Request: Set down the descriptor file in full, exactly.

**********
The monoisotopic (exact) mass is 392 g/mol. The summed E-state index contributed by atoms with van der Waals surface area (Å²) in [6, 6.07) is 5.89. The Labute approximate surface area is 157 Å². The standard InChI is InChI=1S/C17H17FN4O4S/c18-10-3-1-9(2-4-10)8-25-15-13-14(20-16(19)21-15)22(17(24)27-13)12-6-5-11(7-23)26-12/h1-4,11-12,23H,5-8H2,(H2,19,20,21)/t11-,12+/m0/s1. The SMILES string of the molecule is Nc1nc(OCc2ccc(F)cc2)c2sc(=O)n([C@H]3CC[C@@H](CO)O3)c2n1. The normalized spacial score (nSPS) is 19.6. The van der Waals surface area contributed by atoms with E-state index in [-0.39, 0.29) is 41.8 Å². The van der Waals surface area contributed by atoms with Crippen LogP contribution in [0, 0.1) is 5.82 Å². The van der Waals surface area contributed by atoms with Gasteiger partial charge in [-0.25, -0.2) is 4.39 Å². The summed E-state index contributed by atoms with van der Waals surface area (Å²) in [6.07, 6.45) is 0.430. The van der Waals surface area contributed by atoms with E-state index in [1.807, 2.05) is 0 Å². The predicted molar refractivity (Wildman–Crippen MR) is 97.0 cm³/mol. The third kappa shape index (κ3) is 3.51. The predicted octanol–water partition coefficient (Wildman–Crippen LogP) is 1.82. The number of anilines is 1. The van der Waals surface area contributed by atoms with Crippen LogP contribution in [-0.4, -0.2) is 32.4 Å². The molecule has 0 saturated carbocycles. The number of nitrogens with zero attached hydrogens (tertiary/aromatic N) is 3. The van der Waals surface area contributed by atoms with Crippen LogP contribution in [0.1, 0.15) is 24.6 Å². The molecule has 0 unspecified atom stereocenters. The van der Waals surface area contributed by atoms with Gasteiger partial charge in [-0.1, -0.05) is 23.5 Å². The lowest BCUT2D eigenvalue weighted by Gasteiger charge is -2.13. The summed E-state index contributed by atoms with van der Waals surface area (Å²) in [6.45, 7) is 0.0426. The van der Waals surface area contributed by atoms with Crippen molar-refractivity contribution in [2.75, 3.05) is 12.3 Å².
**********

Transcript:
The monoisotopic (exact) mass is 392 g/mol. The summed E-state index contributed by atoms with van der Waals surface area (Å²) in [6, 6.07) is 5.89. The Labute approximate surface area is 157 Å². The standard InChI is InChI=1S/C17H17FN4O4S/c18-10-3-1-9(2-4-10)8-25-15-13-14(20-16(19)21-15)22(17(24)27-13)12-6-5-11(7-23)26-12/h1-4,11-12,23H,5-8H2,(H2,19,20,21)/t11-,12+/m0/s1. The SMILES string of the molecule is Nc1nc(OCc2ccc(F)cc2)c2sc(=O)n([C@H]3CC[C@@H](CO)O3)c2n1. The normalized spacial score (nSPS) is 19.6. The van der Waals surface area contributed by atoms with E-state index in [-0.39, 0.29) is 41.8 Å². The van der Waals surface area contributed by atoms with Crippen LogP contribution in [0, 0.1) is 5.82 Å². The van der Waals surface area contributed by atoms with Gasteiger partial charge in [-0.25, -0.2) is 4.39 Å². The summed E-state index contributed by atoms with van der Waals surface area (Å²) in [6.07, 6.45) is 0.430. The van der Waals surface area contributed by atoms with E-state index in [1.807, 2.05) is 0 Å². The predicted molar refractivity (Wildman–Crippen MR) is 97.0 cm³/mol. The third kappa shape index (κ3) is 3.51. The predicted octanol–water partition coefficient (Wildman–Crippen LogP) is 1.82. The number of anilines is 1. The van der Waals surface area contributed by atoms with Crippen LogP contribution in [-0.4, -0.2) is 32.4 Å². The molecule has 0 saturated carbocycles. The number of nitrogens with zero attached hydrogens (tertiary/aromatic N) is 3. The van der Waals surface area contributed by atoms with Crippen LogP contribution in [0.1, 0.15) is 24.6 Å². The molecule has 0 unspecified atom stereocenters. The van der Waals surface area contributed by atoms with Gasteiger partial charge in [-0.1, -0.05) is 23.5 Å². The lowest BCUT2D eigenvalue weighted by Gasteiger charge is -2.13. The summed E-state index contributed by atoms with van der Waals surface area (Å²) in [6.45, 7) is 0.0426. The van der Waals surface area contributed by atoms with Crippen molar-refractivity contribution in [2.75, 3.05) is 12.3 Å².